With that comes the unlockable content – over 65 weapons and gear items. Micromanagement is not my favorite element in any game, and truth be told I was a little frustrated when I saw how Door Kickers lets you manage your squad, sort and equip their gear and weapons, and the grinding for the doctrine points. I was saddened partly because the character and weapons management window is fairly difficult to sort out at the beginning. On the flip side, I imagine any devoted player enjoying the process.
The characters come in five classes
- Pointman wields a 1911 pistol, moves fast and is the perfect door kicker. He is good at close to mid-range shooting, covers angles fast and interacts with objects without losing accuracy.
- Assaulter wields primary and secondary weapon, by default M4 carbine and G17 pistol, and hence is better at taking down long-range targets. Good fighters.
- Breacher wields pump action shotgun and G17 pistol, and unlike the Pointman, the Breacher does not take setup time before kicking the doors.
- Stealth and Shield are the two units some players say are the least used, but I think it just takes a few weeks of heavy gaming to wrap your head around the sophisticated tactics involving these units.b Stealth wields a suppressed MP5SD3 submachinegun and a P226 pistol, and can eliminate the bad guys without alerting the rest. Shield units have M&P .40 pistol and a ballistic shield, so he can move head on to the bad guys always and if his flanks are covered. On the downside, his accuracy is not stellar.
I would not say the micromanagement part in Door Kickers is very enjoyable due to the way the character window makes it somewhat hard to tell the difference between the units, but practice makes perfect. You also face some heavy grinding for decent gear and weapons because the default ones are quite outdated. However, since there are no IAPs, you just grind as you earn experience. So, the overall impression is that of a military training with a digital sim.
Tons. Door Kickers offers literally tons of replay value, let alone the sheer mass of the missions and the campaign chapters. Some missions will have you play for hours, even days, until you clear them. You can skip the hard missions and go on with the others, but you will still want to beat the beast. Provided the thugs are located in different zones with each replay, what you think you have learned from a map dwindles down to nothing. Door Kickers offers by far the most entertaining replay value due to this randomness, although it may cost you a couple of prematurely gray hair.
At the same time, this unapologetic difficulty and randomness impose a serious restriction on how you can play the game. I found myself incapable of focusing on the tactical and stealth action while on the go, or listening to the news broadcast, or watching Fear The Walking Dead. No go. This game requires all your attention and a comfy play zone, where no one can kick your elbow and mess a move. Remember, your fingers are responsible for your men’s lives.
Thankfully, the game lets you play offline.
Artwork, UI, Controls
Door Kickers sports an eye-pleasing 2D design, with soft colors and detailed objects rendering. I loved the textures and the renditions, especially how they reflect the accuracy of the movement and aiming. In a way, this game is somewhat reminiscent of Mediocre’s Does Not Commute in style, which is a good thing, as far as I am concerned. Even though the eye candy is not central to the gameplay here, it is still a very decent and solid work. The music and the Police comms sound score create the appropriate tense atmosphere that is never distracting.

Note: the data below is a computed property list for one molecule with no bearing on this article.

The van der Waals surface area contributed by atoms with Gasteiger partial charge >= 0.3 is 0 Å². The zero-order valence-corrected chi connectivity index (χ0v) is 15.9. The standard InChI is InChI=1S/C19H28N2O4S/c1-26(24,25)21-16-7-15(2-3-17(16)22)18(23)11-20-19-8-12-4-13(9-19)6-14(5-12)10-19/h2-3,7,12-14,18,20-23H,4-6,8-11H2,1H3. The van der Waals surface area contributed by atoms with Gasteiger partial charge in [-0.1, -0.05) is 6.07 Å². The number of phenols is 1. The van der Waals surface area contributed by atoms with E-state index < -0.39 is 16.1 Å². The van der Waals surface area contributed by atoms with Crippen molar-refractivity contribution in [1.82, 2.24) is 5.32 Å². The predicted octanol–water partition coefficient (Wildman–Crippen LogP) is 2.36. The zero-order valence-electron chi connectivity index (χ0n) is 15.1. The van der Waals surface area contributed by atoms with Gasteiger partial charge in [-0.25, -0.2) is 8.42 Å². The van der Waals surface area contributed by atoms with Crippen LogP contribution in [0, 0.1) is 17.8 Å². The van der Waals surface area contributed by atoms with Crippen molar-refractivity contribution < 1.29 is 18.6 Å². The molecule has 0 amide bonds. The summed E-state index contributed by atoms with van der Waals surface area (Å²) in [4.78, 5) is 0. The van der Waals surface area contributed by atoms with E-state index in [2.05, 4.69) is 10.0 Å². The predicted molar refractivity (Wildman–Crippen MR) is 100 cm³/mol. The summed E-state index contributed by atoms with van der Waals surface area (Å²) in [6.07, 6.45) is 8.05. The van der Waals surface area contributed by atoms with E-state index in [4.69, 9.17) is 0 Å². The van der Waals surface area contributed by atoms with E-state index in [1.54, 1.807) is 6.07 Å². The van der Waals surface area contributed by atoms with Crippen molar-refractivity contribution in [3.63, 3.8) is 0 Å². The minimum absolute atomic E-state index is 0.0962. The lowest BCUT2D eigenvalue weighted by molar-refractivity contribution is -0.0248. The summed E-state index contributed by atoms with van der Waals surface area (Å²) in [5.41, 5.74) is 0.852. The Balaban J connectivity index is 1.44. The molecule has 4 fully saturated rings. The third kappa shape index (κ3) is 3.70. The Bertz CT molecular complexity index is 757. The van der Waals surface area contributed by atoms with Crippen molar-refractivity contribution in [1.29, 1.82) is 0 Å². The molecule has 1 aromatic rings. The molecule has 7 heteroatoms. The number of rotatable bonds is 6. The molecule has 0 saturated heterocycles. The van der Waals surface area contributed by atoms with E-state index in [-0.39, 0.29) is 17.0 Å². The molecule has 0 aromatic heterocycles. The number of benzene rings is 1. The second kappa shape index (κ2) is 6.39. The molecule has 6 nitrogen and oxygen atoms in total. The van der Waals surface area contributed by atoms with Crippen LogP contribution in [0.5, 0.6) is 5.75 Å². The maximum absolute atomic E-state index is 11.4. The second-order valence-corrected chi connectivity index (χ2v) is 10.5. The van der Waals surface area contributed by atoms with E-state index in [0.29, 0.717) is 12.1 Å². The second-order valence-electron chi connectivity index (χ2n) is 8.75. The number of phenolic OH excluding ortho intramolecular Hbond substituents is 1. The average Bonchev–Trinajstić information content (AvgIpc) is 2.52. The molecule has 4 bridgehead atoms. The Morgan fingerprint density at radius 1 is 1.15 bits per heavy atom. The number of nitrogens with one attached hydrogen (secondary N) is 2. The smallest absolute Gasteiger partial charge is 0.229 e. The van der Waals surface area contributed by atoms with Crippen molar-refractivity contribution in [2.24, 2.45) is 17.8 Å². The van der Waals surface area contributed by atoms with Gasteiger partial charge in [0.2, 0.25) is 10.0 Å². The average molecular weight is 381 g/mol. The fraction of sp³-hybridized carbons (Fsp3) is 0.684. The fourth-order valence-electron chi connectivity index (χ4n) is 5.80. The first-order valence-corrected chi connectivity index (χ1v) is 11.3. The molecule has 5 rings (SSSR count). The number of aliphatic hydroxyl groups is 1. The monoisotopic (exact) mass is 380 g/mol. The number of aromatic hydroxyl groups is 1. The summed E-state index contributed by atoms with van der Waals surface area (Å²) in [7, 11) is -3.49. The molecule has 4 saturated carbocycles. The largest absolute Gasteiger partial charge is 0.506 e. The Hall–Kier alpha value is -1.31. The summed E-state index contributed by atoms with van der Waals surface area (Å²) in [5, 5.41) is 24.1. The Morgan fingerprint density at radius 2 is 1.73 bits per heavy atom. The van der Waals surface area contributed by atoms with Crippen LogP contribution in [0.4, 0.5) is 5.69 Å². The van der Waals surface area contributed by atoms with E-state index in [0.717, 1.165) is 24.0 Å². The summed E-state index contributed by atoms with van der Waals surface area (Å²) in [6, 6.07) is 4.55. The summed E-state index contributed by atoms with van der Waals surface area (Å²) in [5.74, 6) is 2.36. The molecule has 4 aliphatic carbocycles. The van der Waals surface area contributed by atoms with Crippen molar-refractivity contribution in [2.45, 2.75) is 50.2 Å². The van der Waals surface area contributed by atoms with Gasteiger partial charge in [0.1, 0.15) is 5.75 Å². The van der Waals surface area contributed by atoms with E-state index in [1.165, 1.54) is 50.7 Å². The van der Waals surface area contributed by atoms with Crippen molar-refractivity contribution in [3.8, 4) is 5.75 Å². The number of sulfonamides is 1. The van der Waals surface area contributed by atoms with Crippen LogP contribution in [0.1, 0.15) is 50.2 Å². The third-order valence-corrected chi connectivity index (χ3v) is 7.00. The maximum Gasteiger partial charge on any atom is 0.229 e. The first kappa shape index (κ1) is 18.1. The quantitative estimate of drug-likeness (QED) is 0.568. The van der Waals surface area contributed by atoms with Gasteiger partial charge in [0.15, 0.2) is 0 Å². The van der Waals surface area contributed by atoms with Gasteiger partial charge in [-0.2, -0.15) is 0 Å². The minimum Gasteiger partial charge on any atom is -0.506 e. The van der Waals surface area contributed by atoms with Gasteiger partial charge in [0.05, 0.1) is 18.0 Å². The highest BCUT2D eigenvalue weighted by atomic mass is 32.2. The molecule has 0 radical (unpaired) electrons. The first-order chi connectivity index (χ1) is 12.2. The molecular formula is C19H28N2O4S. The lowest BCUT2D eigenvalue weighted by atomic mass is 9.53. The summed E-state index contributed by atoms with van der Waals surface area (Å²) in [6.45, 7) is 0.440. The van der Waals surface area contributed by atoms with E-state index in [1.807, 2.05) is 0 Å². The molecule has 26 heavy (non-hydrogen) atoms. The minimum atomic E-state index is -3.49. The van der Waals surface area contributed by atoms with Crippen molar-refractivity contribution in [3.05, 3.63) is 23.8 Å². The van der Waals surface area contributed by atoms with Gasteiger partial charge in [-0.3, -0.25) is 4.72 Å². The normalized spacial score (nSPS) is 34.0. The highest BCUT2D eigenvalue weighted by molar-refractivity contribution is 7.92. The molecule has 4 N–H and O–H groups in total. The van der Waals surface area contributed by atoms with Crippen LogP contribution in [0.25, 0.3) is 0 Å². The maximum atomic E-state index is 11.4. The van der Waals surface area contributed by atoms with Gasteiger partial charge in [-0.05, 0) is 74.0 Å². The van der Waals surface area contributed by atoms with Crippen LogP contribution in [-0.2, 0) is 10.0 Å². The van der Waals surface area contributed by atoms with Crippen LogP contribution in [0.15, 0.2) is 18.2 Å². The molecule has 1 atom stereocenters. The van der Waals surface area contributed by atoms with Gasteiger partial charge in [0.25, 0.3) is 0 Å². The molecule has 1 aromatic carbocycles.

UI, unlike the looks, takes a central part in the gameplay because every option needs to be immediately accessible, and the developers have succeeded in squeezing in the loads of features into the mobile port without overloading the UI. Overall, the controls are fluid and the UI is intuitive, with one little nag in the character and weapon micromanagement window, which could probably use a contrasting light background. Sometimes, I struggle with turning a man in the direction I need, or end up throwing a grenade into a closed door, which mostly comes from not paying attention to small things like which mode I am playing in. Without a doubt, this is a game that requires a lot of practice and diligence on the player’s part, but the whole process is incredibly enjoyable. Besides, we see the unique mechanics that add loads of novelty to the tired genre.
Door Kickers is without a shadow of a doubt worth its price, and even more.
- Gorgeous, immense gameplay variety and freedom of choosing a play style
- Intuitive, fluid controls
- Loads of content, weeks of gameplay
- Excellent replay value, missions generator
- No IAPs, an excellent premium title
- Unique mechanics, innovative gameplay
- Addicting, immersive
- Plays offline
- Good 2D artworks, atmospheric sound score
- Tons of features to master
- It’s not a con per se, but it could be a tad easier to unlock the weapons. You know, for the dummies.
I eagerly anticipate Door Kickers becoming the legend of tactical shooters on mobile. It’s one of the best games this year, and even though 2D may seem outdated to many players, the looks are by far not the most important item on the list of its virtues. My favorite feature of this game is the freedom in planning and the play style it grants its players. It’s the novelty and uniqueness of the gameplay mechanics that got me befuddled at first and totally sold later.
With the absence of a tutorial, I tried to figure out not only how to play, but also what this game was all about. Is it a turn-based strategy? A puzzle? Or a real-time shooter? And then it dawned on me – it’s all of those things, and I can play it my way, at my pace, my style. I can plan in small intervals and play semi-real-time, pausing to adjust my moves to the situation. I can go all-in with planning an ingenious ambush and executing it without a pause, or on the contrary, go wild and do the live mission Chuck Norris style without planning. And the game rewards the player for experimenting.
The RPG style squad management and leveling up will see you earning doctrine points to buy new gear and weapons, which does feel like hard grinding at times, but you will get better with practice, so the grinding subsides. The sheer mass of the content available in the game is topped by the missions generator and the unprecedented replay value. I can’t recommend it more.